Wall Street Journal
Shares of fintech companies such as PayPal, Square, Shopify and others have cooled down recently after a strong rally in the past year, but they “might just find a second wind, ” the Journal says.
“A broader positive trend for fintech upstarts has been a shift toward usage of debit cards over credit cards. A major revenue source for many neobanks and digital wallets such as Square’s Cash App, which have seen an influx of customers using them as a destination for direct deposits, are fees collected when debit cards are used.”
“Neobanking fintechs do have future things to navigate, like improving payment and digital-wallet technology at traditional banks, or more competition for deposits as rates rise. But in the nearer term the market might be surprised enough by big second-quarter numbers to stimulate these high-growth shares once more.”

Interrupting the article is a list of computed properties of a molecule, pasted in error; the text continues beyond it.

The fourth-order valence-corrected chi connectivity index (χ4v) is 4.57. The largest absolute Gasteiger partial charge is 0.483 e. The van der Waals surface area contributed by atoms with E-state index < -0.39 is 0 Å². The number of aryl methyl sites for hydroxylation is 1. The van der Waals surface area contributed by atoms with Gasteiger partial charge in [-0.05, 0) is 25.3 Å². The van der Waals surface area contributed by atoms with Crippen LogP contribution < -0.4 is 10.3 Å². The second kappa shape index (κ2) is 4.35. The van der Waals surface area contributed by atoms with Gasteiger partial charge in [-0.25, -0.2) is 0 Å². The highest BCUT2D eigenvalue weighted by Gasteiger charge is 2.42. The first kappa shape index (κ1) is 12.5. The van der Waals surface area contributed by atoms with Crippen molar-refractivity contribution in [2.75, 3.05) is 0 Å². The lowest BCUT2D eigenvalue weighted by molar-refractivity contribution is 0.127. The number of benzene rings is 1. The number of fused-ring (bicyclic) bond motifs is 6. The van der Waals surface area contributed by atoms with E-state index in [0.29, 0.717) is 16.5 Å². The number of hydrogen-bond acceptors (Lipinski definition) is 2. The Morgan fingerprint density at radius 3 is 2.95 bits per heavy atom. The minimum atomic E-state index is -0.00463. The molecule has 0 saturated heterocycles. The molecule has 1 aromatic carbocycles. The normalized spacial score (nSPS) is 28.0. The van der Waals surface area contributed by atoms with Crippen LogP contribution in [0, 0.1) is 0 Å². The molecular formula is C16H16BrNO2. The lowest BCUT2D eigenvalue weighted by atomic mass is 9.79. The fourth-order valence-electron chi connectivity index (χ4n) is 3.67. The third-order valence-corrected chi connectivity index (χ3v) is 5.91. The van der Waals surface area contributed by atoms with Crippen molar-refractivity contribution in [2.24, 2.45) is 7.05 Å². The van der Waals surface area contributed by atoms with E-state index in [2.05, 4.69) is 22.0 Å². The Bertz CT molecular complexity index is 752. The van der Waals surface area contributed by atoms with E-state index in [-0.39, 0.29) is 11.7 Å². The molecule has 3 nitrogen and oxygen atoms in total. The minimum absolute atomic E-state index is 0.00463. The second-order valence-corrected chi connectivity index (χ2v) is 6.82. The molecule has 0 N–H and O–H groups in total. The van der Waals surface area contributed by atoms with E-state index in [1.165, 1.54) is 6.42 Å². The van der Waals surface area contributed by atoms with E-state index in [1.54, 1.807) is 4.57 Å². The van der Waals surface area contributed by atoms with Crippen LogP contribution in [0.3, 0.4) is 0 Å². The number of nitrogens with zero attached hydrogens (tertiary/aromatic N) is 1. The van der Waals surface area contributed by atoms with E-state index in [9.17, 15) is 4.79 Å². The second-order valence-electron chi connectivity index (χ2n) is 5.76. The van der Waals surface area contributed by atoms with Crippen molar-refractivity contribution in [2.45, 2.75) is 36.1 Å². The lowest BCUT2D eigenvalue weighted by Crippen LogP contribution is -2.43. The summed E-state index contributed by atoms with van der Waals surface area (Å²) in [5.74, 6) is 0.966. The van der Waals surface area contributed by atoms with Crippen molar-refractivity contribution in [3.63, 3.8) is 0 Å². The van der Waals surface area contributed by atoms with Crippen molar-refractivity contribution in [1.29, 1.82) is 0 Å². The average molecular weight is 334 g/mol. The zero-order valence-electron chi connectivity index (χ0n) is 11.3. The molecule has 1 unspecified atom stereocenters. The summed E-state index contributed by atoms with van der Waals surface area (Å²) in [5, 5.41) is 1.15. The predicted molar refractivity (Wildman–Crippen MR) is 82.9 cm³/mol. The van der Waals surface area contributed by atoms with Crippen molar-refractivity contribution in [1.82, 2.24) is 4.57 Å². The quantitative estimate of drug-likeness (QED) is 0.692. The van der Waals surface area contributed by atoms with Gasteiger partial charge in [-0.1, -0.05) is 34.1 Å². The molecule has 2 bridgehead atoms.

Greensill Capital, the supply chain financial startup that collapsed earlier this month, relied on several big Wall Street banks “to fuel its expansion. Greensill’s closest Wall Street relationship was with Credit Suisse, which provided it financing through $10 billion of investment funds. But a clutch of other big players—including Citigroup and Morgan Stanley—played key roles in Greensill’s rise.”
“Citigroup expanded its business with Greensill despite repeated warnings internally not to do so because of reputational issues, according to people familiar with the Citigroup-Greensill relationship. The big U.S. bank operated a trust that processed payments for Greensill’s borrowers, forwarding